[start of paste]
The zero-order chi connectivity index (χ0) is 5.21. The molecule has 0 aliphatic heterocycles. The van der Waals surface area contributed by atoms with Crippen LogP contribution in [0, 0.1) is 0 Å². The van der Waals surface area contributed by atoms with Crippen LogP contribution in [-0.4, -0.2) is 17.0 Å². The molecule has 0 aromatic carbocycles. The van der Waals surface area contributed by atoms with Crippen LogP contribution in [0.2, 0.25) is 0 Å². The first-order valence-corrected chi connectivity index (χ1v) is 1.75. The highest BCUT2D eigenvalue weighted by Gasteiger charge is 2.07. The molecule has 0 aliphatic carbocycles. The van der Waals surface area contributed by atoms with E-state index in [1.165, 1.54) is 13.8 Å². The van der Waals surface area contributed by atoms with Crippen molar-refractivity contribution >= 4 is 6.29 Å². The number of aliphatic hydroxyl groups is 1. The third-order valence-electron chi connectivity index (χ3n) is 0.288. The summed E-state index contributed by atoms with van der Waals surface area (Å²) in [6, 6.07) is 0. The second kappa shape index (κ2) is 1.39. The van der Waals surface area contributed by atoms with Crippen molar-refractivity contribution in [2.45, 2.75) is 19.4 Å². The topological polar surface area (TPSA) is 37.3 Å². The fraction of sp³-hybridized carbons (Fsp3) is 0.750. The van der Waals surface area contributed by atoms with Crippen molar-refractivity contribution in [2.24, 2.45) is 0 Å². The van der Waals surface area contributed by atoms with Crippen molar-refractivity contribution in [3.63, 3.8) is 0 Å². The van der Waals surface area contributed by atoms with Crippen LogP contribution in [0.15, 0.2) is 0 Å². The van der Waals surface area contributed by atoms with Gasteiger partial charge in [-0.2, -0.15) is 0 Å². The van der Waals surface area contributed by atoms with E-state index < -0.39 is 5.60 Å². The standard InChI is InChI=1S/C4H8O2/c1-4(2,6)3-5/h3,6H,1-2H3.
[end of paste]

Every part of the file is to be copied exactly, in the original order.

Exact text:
The zero-order chi connectivity index (χ0) is 5.21. The molecule has 0 aliphatic heterocycles. The van der Waals surface area contributed by atoms with Crippen LogP contribution in [0, 0.1) is 0 Å². The van der Waals surface area contributed by atoms with Crippen LogP contribution in [-0.4, -0.2) is 17.0 Å². The molecule has 0 aromatic carbocycles. The van der Waals surface area contributed by atoms with Crippen LogP contribution in [0.2, 0.25) is 0 Å². The first-order valence-corrected chi connectivity index (χ1v) is 1.75. The highest BCUT2D eigenvalue weighted by Gasteiger charge is 2.07. The molecule has 0 aliphatic carbocycles. The van der Waals surface area contributed by atoms with E-state index in [1.165, 1.54) is 13.8 Å². The van der Waals surface area contributed by atoms with Crippen molar-refractivity contribution >= 4 is 6.29 Å². The number of aliphatic hydroxyl groups is 1. The third-order valence-electron chi connectivity index (χ3n) is 0.288. The summed E-state index contributed by atoms with van der Waals surface area (Å²) in [6, 6.07) is 0. The second kappa shape index (κ2) is 1.39. The van der Waals surface area contributed by atoms with Crippen molar-refractivity contribution in [2.45, 2.75) is 19.4 Å². The topological polar surface area (TPSA) is 37.3 Å². The fraction of sp³-hybridized carbons (Fsp3) is 0.750. The van der Waals surface area contributed by atoms with Crippen molar-refractivity contribution in [2.24, 2.45) is 0 Å². The van der Waals surface area contributed by atoms with Crippen molar-refractivity contribution in [3.63, 3.8) is 0 Å². The van der Waals surface area contributed by atoms with Crippen LogP contribution in [0.15, 0.2) is 0 Å². The van der Waals surface area contributed by atoms with Gasteiger partial charge in [-0.2, -0.15) is 0 Å². The van der Waals surface area contributed by atoms with E-state index < -0.39 is 5.60 Å². The standard InChI is InChI=1S/C4H8O2/c1-4(2,6)3-5/h3,6H,1-2H3.